Celtic jewelry is often rich in meaning and tradition. This is a short guide to some of the cultural terms used on our site in order to highlight the inspiration behind some of our jewelry designs. We promise to add to this collection of terms over time. Please Contact Us if there any topics you would like us to add to this collection.
The Anna Livia
The Anna Livia is another name for the River Liffey, the river that flows through Ireland's capital city - Dublin. This great, historic river has been the scene for merchants, invaders and High Kings throughout the ages.
The Ardagh Chalice
The Ardagh Chalice was discovered in1868 by two young boys digging for potatoes. On display in the National Museum of Ireland, it is recognized as one of the worlds’ finest representations of Celtic art and metalwork. It’s intricate knot work and design is the inspiration behind much of the jewelry represented on our website.
A birthstone is a precious stone that represents ones month of birth, and have traditionally been gifted to people in the form of jewelry. The following is a list of birthstones that Celtic Promise jewelry features for each month:
JANUARY - Garnet | Deep Red | Constancy
FEBRUARY - Amethyst | Purple | Sincerity
MARCH - Aquamarine | Light Turquoise | Courage
APRIL - Cubic Zirconia (CZ) | Clear | Innocence
MAY - Emerald | Green | Love & Success
JUNE - Alexandrite | Purply-green | Health & Longevity
JULY - Ruby | Deep Pink | Contentment
AUGUST - Peridot | Pale Green | Married Happiness
SEPTEMBER - Sapphire | Blue | Clear Thinking
OCTOBER - Pink Tourmaline | Light Pink | Hope
NOVEMBER - Yellow Topaz | Yellow | Fidelity
DECEMBER - Blue Topaz | Blue | Prosperity
The Book of Kells
Housed in ‘Trinity College’ in Dublin, The Book of Kells is recognized as Ireland’s greatest treasure, and the finest representation of Celtic artwork in the world today. Dating back over 1200 years, the manuscripts that depict the Bible and the four Gospels, were drawn and painted by Irish Monks. Its’ delicate Celtic artwork and design has been the inspiration for the many Artisans and Master Jewelers of Ireland today.
The Celts were a diverse group of ancient tribal societies that were scattered throughout Europe and date back as far as 800BC. While the earliest known Celts hail from Central Europe the most prominent Celtic societies today are in Ireland, the British Isles, and parts of Northern France and Spain. The ancient Celts were famed for their rich cultures and traditions, and are celebrated in the modern day with Celtic language, art, music, and of course … beautiful jewelry!
A Celtic Cross is a symbol that features a cross with a ring around it's intersection. Legend has it that St Patrick, Ireland's patron saint, used this design to link the Christian symbol of the cross with the pagan sun's life giving properties. There are many, beautiful Celtic Crosses still scattered around Celtic lands. Most are richly and masterfully engraved with Christian symbolism.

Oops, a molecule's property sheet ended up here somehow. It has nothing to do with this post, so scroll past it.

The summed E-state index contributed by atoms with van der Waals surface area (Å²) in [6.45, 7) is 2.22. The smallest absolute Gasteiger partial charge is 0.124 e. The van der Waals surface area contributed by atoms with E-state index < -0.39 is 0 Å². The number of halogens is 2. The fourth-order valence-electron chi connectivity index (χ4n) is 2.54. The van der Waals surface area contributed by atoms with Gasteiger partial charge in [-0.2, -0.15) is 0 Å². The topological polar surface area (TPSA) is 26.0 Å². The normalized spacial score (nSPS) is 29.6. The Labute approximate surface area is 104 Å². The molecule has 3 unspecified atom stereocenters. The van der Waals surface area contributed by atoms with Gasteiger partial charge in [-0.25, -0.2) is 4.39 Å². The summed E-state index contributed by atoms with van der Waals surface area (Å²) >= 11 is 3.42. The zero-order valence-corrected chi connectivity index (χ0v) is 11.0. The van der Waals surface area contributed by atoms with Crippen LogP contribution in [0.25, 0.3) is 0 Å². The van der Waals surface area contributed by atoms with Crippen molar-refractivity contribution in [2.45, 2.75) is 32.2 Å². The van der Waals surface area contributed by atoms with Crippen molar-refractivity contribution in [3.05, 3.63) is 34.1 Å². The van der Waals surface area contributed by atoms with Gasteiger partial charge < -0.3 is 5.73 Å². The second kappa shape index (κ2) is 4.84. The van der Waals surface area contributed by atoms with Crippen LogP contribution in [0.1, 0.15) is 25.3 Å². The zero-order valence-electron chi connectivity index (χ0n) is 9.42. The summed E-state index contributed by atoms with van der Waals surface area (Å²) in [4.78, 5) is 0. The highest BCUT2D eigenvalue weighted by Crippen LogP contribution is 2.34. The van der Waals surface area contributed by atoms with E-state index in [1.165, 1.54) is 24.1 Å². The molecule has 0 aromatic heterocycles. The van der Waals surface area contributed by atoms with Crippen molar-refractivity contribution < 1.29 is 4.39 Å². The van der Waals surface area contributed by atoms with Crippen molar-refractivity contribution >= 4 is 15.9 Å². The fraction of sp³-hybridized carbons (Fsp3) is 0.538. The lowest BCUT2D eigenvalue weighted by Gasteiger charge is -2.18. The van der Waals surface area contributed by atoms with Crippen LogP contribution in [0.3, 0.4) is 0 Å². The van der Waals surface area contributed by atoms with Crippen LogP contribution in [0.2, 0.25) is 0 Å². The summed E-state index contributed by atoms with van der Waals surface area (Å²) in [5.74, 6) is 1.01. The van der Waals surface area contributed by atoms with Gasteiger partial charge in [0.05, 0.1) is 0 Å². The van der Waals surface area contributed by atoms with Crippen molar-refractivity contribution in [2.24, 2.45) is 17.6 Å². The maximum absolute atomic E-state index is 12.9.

Celtic Knots are a variety of intricate knot patterns that have been used in Celtic artwork for centuries. The knots that were used for ornamentation in Christian monuments and manuscripts are best known for their absence of a beginning or ending to their design – and represent the eternity of life.
The ‘Claddagh’, named after its Irish creators town of birth, is one of the worlds most iconic symbols of love and unity. The basic structure of the design is a heart held by two hands, and capped with a crown. The heart represents love, the hands friendship, and the crown symbolizes loyalty for its wearer. There are three traditional ways in which a Claddagh Ring is worn to symbolize the wearer's relationship status:
SINGLE - The ring is worn on the right ring finger with the heart pointing outwards.
ROMANTICALLY INVOLVED - On the same finger with the ring pointing towards the heart.
MARRIED OR ENGAGED - The ring is worn on the left hand wedding ring finger.
Ogham (pronounced like the English word “Home” – less the ‘H’) is an early medieval alphabet that was used primarily to write the Old Irish language. Some estimate the alphabet to date back as early as the 1st Century BC. The script takes the form of simple lines and is seen on hundreds of surviving stone inscriptions dotted around the Irish and British countrysides. Ogham is usually carved vertically, with letters read from bottom to top.
The Shamrock is the national symbol of Ireland. It was used by St Patrick to explain the Holy Trinity of the Father, the Son and the Holy Spirit as one union, when bringing Christianity to Ireland. While not to be confused with the four-leaf clover, the shamrock is an Irish symbol of luck Internationally. Its structure is represented in many forms and is worn and celebrated by the Irish around the world as a mark of their Irish heritage.
Standing Stones are large ancient stones placed vertically in the ground. They are scattered around Celtic lands throughout Europe but are particularly prevalent in Ireland and the UK. Their former use is unknown but many believe them to be the former centers of ancient Celtic townships, and possibly the site of ancient religious ceremonies.
A Torc is a large circular band of metal jewelry typically made of strands of metal twisted together. The great majority are open-ended at the front. While usually worn around the neck, the torc has been adapted to create other pieces of jewelry such as bracelets and earrings.
The Trinity Knot is probably the most iconic of the Celtic Knots. An eternal knot featuring three corners, it is used to symbolise all things three-fold. Popular meanings include the Holy Trinity (Father, Son and Holy Spirit) and the relationship of three including Man, Woman and Child as well as Grandmother, Mother, Grand-daughter. Simple and iconic, this design features in many of our Celtic Promise designs.